Future storm surge impacts on insurable losses for the North Sea region

Gaslikova, L.; Schwerzmann, A.; Raible, Christoph C.; Stocker, Thomas F. (2011). Future storm surge impacts on insurable losses for the North Sea region. Natural Hazards and Earth System Sciences, 11(4), pp. 1205-1216. Göttingen: Copernicus Publications 10.5194/nhess-11-1205-2011

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The influence of climate change on storm surges including increased mean sea level change and the associated insurable losses are assessed for the North Sea basin. In doing so, the newly developed approach couples a dynamical storm surge model with a loss model. The key element of the approach is the generation of a probabilistic storm surge event set. Together with parametrizations of the inland propagation and the coastal protection failure probability this enables the estimation of annual expected losses. The sensitivity to the parametrizations is rather weak except when the assumption of high level of increased mean sea level change is made. Applying this approach to future scenarios shows a substantial increase of insurable losses with respect to the present day. Superimposing different mean sea level changes shows a nonlinear behavior at the country level, as the future storm surge changes are higher for Germany and Denmark. Thus, the study exhibits the necessity to assess the socio-economic impacts of coastal floods by combining the expected sea level rise with storm surge projections.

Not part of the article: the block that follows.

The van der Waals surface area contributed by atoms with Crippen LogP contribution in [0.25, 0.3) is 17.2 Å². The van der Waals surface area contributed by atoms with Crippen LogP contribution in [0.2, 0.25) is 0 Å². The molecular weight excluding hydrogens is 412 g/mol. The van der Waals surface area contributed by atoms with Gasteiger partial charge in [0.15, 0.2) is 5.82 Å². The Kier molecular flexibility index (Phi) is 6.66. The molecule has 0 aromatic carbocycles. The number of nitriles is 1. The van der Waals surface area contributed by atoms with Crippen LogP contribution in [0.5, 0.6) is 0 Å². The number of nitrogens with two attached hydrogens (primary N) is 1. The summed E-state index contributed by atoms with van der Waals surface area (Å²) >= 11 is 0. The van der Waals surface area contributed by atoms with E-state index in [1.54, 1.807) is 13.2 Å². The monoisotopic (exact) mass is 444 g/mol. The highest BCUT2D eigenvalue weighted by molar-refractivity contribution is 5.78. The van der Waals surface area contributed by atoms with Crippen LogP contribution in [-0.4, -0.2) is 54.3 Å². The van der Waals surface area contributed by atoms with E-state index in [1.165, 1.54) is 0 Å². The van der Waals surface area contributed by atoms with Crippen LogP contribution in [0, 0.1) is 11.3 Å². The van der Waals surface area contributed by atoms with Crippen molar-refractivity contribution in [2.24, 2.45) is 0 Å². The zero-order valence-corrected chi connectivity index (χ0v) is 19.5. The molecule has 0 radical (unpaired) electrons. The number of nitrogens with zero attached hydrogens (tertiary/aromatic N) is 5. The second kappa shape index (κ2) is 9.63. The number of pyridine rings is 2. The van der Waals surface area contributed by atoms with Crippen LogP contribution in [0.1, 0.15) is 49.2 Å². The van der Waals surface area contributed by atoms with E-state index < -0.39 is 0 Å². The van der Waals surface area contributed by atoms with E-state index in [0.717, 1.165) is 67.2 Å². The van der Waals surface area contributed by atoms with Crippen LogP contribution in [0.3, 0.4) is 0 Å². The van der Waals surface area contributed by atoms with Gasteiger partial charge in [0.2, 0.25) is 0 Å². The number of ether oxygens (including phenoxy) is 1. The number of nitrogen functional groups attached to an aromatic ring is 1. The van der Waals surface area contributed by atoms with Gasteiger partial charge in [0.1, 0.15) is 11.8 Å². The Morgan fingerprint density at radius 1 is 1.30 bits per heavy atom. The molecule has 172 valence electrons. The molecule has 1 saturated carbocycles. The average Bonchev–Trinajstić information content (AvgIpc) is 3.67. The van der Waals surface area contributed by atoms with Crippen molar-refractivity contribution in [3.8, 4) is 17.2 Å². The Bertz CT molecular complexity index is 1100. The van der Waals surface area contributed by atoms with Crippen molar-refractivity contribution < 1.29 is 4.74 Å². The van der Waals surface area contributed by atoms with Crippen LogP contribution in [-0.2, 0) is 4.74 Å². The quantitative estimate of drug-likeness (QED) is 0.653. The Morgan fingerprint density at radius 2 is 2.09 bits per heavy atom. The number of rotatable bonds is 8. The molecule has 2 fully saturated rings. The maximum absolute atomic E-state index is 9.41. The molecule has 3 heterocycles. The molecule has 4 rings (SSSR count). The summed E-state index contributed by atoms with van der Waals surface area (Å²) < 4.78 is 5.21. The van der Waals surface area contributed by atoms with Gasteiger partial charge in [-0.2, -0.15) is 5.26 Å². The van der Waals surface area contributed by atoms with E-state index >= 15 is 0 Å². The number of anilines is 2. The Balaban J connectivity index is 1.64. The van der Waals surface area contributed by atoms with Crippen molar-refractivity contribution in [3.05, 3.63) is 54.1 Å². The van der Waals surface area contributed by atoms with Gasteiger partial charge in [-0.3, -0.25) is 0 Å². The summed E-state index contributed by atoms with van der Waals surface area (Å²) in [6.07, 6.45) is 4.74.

Item Type:

Journal Article (Original Article)

Division/Institute:

08 Faculty of Science > Physics Institute > Climate and Environmental Physics

UniBE Contributor:

Raible, Christoph and Stocker, Thomas

Subjects:

500 Science > 530 Physics

ISSN:

1561-8633

Publisher:

Copernicus Publications

Language:

English

Submitter:

Factscience Import

Date Deposited:

04 Oct 2013 14:28

Last Modified:

01 Sep 2015 10:25

Publisher DOI:

10.5194/nhess-11-1205-2011

Web of Science ID:

000290015200019

BORIS DOI:

10.7892/boris.10208

URI:

https://boris.unibe.ch/id/eprint/10208 (FactScience: 216060)

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